Now then, the Shameless Product Placement of June is….

Natural Peanut Butter 

I was a kid raised on Jiff. It was (and still is) delicious awesomeness. From the artery clogging sensation it induced to the way it cements to plates in the dishwasher, I genuinely loved everything about it. It sufficed for the first twenty or so years of my life. But the honeymoon had to eventually come to an end. A of couple years back, a cardiovascular surgeon was a guest at the after school program where I volunteered to help teach inner-city middle schoolers how to cook healthfully. He brought in real human hearts, each one having a greater degree of cardiovascular disease. They were interestingly disgusting. Being the strong stomached girl that I am, I fainted only four times, wet myself twice and threw up once. You’d think after one of those episodes, someone would have asked me to leave the room.

The demonstration continued on with a miniature Eat This Not That lesson: chicken over red meat, fruit over candy, olive oil over butter, blah blah blah. One topic discussed was trans fats. Thanks to the butter vs. margarine post from Monday, you’ve been well-informed on trans fats. The thing about a lot of peanut butter products out there is they contain hydrogenated oil(s). That probably means nothing to most of you, so I encourage you to keep reading.  There’s a prize at the end.

To put hydrogenation into laymen’s terms, the word simply means to treat with hydrogen. By chemically introducing hydrogen to oils, it turns them into solid fats. It’s a process done to extend a food’s shelf life. You’ll recall from butter vs. margarine that NYC health code prevents food service operations from using artificial trans fats. Hydrogenated oils are one such example.

There is a slight catch when it comes to fat labeling. A product can claim to be ‘trans fat-free’ and list zero grams of trans fat on the nutrition label if there is less than 0.5g per serving. Okay, that’s fine. However, that food doesn’t necessarily remain trans fat free if you eat three servings of it. Enough about the mundane details of labeling, let’s get to the good stuff.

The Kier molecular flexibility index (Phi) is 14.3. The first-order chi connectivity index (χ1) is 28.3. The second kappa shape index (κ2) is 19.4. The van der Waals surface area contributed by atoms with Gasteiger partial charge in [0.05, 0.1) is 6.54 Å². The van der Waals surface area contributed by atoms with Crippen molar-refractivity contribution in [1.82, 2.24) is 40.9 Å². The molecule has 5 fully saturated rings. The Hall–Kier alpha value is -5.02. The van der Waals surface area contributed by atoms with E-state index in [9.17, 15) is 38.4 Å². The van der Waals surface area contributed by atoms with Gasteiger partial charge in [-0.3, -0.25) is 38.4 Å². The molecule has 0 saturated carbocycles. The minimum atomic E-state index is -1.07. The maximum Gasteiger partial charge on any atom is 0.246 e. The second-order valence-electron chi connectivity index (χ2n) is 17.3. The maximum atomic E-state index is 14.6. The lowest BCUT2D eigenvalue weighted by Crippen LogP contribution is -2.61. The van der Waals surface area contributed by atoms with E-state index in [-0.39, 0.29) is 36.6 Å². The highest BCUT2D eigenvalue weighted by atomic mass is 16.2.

Similar to all other products I’ve chosen to spotlight on this blog, the theme they all seem to carry is simplicity. All of them (all two of them) have contained a limited number of easy-to-read ingredients. This one is no exception.

Most natural peanut butters typically have one, maybe two, ingredients: peanuts and salt. Yes, this is the kind you have to stir and store in your refrigerator. Over the last three years I’ve tried numerous brands and various nut versions – think almond and cashew. As a former Jiff devotee, the best one I’ve found is Smucker’s Natural Peanut Butter. It’s sweet and has a normal peanut butter consistency, not that gritty texture other natural nut butters often bring to the table. Best of all, Smucker’s has somehow discovered a way to make a natural peanut butter than requires little to no stirring.

Other than the traditional pb & j, I thought I’d give you some other unique ideas for ways to eat peanut butter.

  1. Spread onto a frozen waffle for an easy on-the-go breakfast or snack
  2. Stir it into your oatmeal as it finishes cooking and top with banana or apple slices
  3. Spread onto apple slices and top with granola
  4. Put into a smoothie
  5. Spread onto pretzels, graham crackers, or squares of dark chocolate
That list got increasingly decadent. For a while I boycotted peanut butter due to it’s fat content. Was I insane? Yes. Here’s the thing about fat.  Like the infamous carbohydrate, fat should not be feared. Of the macro-nutrients, fat is the most complex one to digest and therefore, keeps you feeling full longer. If you disagree that capitalizing on satiety is not a fundamental part of weight loss and/or weight maintenance, meet me outside. But peanut butter isn’t just a good source of fat, it also packs some protein.  Two tablespoons equal one ounce of protein.

Check this scrumptious stuff out!  No need to go to a health food store either. Smucker’s Natural Peanut Butter can be found in your normal grocery store.  It’s available in Creamy, Chunky, Honey, or No Salt Added. Come back next week for I don’t know what, but it’s sure to be fantastic.